Scotch-Irish-L ArchivesArchiver > Scotch-Irish > 2009-12 > 1260350826
From: "Edward Andrews" <>
Subject: Re: [S-I] 1641 Depositions
Date: Wed, 9 Dec 2009 09:27:06 -0000
I tried to send this a few days ago and it hasn't arrived so here it is
According to the October 09 edition of "Trinity Today", the Alumni magazine,
which I believe can be got on the College Website, "In Trinity, we are
embarked on a very special ground-breaking project to unleash the power of
the 18th century Long Room Library with all its hidden treasures, by the use
of technology and digitisation. The Book of Kells is but the tip of the
iceberg. Our plan is to define Trinity and its partner universities, and
Ireland, as an international hub of scholarship in advancing the
understanding of the human condition, drawing on these unique capabilities.
One specific project is extremely interesting. In 1641, the outbreak of a
rebellion by the Catholic Irish is alleged to have begun with a general
massacre of Protestant settlers. This allegation has been the cause of much
bitter historical controversy ever since. The 1641 Depositions are the
witness testimonies of the Protestant settlers (men and women of all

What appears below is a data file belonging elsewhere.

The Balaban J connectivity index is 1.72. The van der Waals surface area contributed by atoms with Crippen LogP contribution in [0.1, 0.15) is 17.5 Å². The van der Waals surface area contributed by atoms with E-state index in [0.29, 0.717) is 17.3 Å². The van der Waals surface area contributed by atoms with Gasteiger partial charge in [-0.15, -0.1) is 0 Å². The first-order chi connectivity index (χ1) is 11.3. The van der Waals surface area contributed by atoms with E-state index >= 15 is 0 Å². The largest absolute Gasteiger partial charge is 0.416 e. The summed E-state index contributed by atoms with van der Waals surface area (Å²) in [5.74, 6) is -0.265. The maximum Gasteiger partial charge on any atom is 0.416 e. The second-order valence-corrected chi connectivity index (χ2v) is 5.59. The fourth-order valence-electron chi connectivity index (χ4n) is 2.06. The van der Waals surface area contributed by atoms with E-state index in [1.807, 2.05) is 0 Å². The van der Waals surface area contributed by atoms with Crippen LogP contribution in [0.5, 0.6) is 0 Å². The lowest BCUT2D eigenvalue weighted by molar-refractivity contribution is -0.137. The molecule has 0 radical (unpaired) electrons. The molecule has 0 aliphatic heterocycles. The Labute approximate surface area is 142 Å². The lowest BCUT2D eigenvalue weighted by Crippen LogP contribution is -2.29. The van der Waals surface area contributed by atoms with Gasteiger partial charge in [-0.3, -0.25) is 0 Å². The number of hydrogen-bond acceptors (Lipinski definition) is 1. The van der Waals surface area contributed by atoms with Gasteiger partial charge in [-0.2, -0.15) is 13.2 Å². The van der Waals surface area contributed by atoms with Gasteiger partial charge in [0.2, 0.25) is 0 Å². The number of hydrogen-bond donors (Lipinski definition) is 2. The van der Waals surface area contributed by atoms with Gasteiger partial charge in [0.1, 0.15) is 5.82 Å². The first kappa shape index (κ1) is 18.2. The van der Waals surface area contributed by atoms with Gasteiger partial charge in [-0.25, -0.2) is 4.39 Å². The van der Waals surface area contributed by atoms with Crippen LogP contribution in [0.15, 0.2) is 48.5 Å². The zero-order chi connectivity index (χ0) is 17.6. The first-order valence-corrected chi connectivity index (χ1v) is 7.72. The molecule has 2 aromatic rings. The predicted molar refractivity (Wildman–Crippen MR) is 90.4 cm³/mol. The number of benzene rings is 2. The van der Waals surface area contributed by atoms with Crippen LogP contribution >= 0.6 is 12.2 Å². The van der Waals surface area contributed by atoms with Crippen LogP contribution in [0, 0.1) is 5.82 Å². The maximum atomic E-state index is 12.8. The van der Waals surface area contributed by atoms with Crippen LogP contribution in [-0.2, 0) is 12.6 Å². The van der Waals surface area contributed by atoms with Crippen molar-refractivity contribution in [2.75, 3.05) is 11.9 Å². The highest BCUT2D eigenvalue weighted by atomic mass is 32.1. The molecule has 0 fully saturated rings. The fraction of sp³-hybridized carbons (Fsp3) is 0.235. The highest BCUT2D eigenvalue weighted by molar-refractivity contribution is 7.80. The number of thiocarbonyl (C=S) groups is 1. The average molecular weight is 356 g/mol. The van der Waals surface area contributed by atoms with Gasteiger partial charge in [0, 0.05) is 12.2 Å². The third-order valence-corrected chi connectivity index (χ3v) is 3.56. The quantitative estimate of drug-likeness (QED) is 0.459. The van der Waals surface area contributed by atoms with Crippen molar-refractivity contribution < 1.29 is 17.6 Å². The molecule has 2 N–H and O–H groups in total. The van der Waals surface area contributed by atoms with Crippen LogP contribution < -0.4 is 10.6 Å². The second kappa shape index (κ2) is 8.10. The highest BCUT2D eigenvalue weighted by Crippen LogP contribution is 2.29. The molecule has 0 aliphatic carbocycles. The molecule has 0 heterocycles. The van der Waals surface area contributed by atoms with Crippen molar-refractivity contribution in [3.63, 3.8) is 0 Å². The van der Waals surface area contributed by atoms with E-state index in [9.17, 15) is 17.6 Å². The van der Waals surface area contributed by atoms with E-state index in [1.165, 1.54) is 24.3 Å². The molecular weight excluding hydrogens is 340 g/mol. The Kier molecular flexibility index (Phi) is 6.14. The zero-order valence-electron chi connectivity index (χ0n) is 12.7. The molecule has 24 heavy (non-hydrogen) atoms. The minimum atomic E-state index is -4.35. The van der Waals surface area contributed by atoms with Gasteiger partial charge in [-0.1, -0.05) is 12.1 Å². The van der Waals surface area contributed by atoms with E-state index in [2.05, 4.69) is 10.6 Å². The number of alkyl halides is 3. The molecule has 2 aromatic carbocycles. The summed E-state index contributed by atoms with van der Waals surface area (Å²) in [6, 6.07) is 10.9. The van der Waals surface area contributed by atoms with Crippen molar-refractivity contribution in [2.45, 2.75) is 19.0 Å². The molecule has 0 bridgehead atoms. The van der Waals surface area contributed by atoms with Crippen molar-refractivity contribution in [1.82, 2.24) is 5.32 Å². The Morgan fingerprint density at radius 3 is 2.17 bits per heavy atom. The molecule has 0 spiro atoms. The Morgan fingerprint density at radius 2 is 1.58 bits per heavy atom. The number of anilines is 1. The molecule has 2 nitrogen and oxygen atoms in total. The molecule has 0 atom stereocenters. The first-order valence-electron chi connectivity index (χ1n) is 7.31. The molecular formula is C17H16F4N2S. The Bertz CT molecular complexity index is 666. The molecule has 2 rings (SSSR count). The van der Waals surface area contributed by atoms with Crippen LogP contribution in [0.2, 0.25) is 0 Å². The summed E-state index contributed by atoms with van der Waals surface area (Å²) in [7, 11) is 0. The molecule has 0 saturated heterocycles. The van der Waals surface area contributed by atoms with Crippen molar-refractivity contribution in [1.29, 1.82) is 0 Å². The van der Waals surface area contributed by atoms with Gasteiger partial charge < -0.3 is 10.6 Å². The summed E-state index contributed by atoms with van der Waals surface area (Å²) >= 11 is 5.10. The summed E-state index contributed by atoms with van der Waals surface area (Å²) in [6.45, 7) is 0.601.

classes) gathered by Government appointed commissioners after the Rising.
All 19,000 pages have been in the Trinity Library since 1741. Our goal, with
funding from the IRCHSS, is to digitise these unique testimonies and make
them available to scholars all over the world for analysis. IBM is intensely
involved with the project.
You might ask why IBM would be interested in such an event in the distant
past? The reason is that the documents are difficult - being handwritten,
with little grammatical structure, and in which the same word is often spelt
differently on the same page. The most advanced digitising technology is not
able to interpret such complex information - only the human brain can. IBM
would like to understand the mental process involved and simulate it with
entirely new innovative technology. Here is a situation that you might not
predict - the Humanities and human curiosity having the ability to transform
technology. My point is that breakthroughs can come from the most unlikely
quarters. The Humanities meeting the technologies can spark the most
extraordinary developments and the University is an ideal meeting place for
Even if you get some of the 19,000 pages, you will have considerable
difficulties with some as the script is difficult.
PS I just want to add on the basis of Dr Montgomery's letter that I attended
a lecture by Aidan Clarke in the late 1960s in which he touched on the
Depositions. ISTR that they were apparently fiendishly difficult to find
your way round. I once saw (but didn't handle) a volume. I wish anyone
working with them luck
We can hope that the IBM contribution quite literally sheds light on them.
Can we have a reference to the Clarke article please?